And for the residents of Staten Island, it's simply the corner music store.

"I know it has a worldwide reputation, but to me it's a neighborhood store, to everybody around here," said Dag Dorph, who grew up in Staten Island.

(Stan Jay, owner of Mandolin Brothers. Photo: Sarah Kate Kramer/WNYC)

Interview with Stan Jay, owner of Mandolin Brothers.

What's the most popular instrument here?

Acoustic guitar by far. Then electric guitar. Then arch-top guitar. Then ukulele -- equal to mandolin and open back and resonator back banjo. But guitars are about 80 percent of what we do.

How do you counsel customers on buying an instrument?

If you love it, if it makes you sound good, if it makes you want to play it more, if you think about it when you wake up in the morning and when you come home from work, that's the right one.

Do you get beginners here at the shop?

We do get beginners, and we explain to them, ‘If you start with a great guitar, you will a) learn faster, b) want to practice more, c) enjoy owning something fine’ ... So often you hear about people who say, ‘Oh, I couldn't learn to play guitar. I gave it up. I tried. A) it hurt my fingers … or b) I just couldn't deal with it,’ which means they weren't playing an instrument that was providing them the pleasure that they should have had when they picked it up to play it. I attribute this to insufficient quality in the instrument, so we do not sell any instruments that are not set up perfectly...We frankly believe that you can never be better than your guitar allows you to be, and having a fine instrument that you love, that whenever you open the case you sigh and you say, ‘Oh boy, am I glad I have this.’ That makes you want to play more.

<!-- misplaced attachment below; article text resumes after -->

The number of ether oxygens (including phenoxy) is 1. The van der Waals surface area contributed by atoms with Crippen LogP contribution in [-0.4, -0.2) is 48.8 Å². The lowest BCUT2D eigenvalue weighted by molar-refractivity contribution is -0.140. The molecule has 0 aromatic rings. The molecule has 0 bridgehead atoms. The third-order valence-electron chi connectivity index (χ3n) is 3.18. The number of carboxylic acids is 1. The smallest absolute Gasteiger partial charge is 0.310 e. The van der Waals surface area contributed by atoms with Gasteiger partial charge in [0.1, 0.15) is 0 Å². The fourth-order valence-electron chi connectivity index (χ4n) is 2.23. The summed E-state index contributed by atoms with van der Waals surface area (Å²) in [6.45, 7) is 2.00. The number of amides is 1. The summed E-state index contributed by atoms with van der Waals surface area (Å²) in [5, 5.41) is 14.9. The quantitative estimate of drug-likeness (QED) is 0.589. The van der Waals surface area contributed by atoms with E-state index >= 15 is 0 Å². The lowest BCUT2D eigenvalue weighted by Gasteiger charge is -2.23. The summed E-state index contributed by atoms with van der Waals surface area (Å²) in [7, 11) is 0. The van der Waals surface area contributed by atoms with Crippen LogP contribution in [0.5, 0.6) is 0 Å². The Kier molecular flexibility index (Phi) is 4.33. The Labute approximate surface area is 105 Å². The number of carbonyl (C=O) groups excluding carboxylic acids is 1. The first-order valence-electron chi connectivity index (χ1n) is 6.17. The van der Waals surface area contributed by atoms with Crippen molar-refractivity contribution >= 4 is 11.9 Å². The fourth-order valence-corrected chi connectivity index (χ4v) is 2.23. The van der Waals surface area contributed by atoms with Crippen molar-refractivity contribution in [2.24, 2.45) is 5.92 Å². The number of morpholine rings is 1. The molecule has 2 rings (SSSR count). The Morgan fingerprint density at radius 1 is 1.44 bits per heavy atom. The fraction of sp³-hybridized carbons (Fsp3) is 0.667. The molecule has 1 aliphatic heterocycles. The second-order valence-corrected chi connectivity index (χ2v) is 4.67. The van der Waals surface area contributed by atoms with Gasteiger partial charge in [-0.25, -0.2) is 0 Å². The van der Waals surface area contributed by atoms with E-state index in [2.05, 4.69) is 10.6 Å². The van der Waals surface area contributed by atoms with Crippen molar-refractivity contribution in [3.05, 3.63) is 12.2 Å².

Guitars at Mandolin Brothers.
Guitars at Mandolin Brothers. ( Sarah Kate Kramer )
Banjos at Mandolin Brothers.
Banjos at Mandolin Brothers. ( Sarah Kate Kramer )
A new "distressed" electric guitar at Mandolin Brothers.
A new "distressed" electric guitar at Mandolin Brothers. ( Sarah Kate Kramer )
Stan Jay, owner of Mandolin Brothers.
Stan Jay, owner of Mandolin Brothers. ( Sarah Kate Kramer )
Timo Hostman, visiting New York from Finland, playing a guitar at Mandolin Brothers.
Timo Hostman, visiting New York from Finland, playing a guitar at Mandolin Brothers. ( Sarah Kate Kramer )
Stan Jay, owner of Mandolin Brothers.
Stan Jay, owner of Mandolin Brothers. ( Sarah Kate Kramer )
The exterior of Mandolin Brothers in Staten Island.
The exterior of Mandolin Brothers in Staten Island. ( Sarah Kate Kramer )
Guitars at Mandolin Brothers.
Guitars at Mandolin Brothers. ( Sarah Kate Kramer )
Joe Fox trying out a guitar at Mandolin Brothers.
Joe Fox trying out a guitar at Mandolin Brothers.
A wall of Mandolins at Mandolin Brothers. The founders chose the name because they felt the Mandolin was under-appreciated.
A wall of Mandolins at Mandolin Brothers. The founders chose the name because they felt the Mandolin was under-appreciated.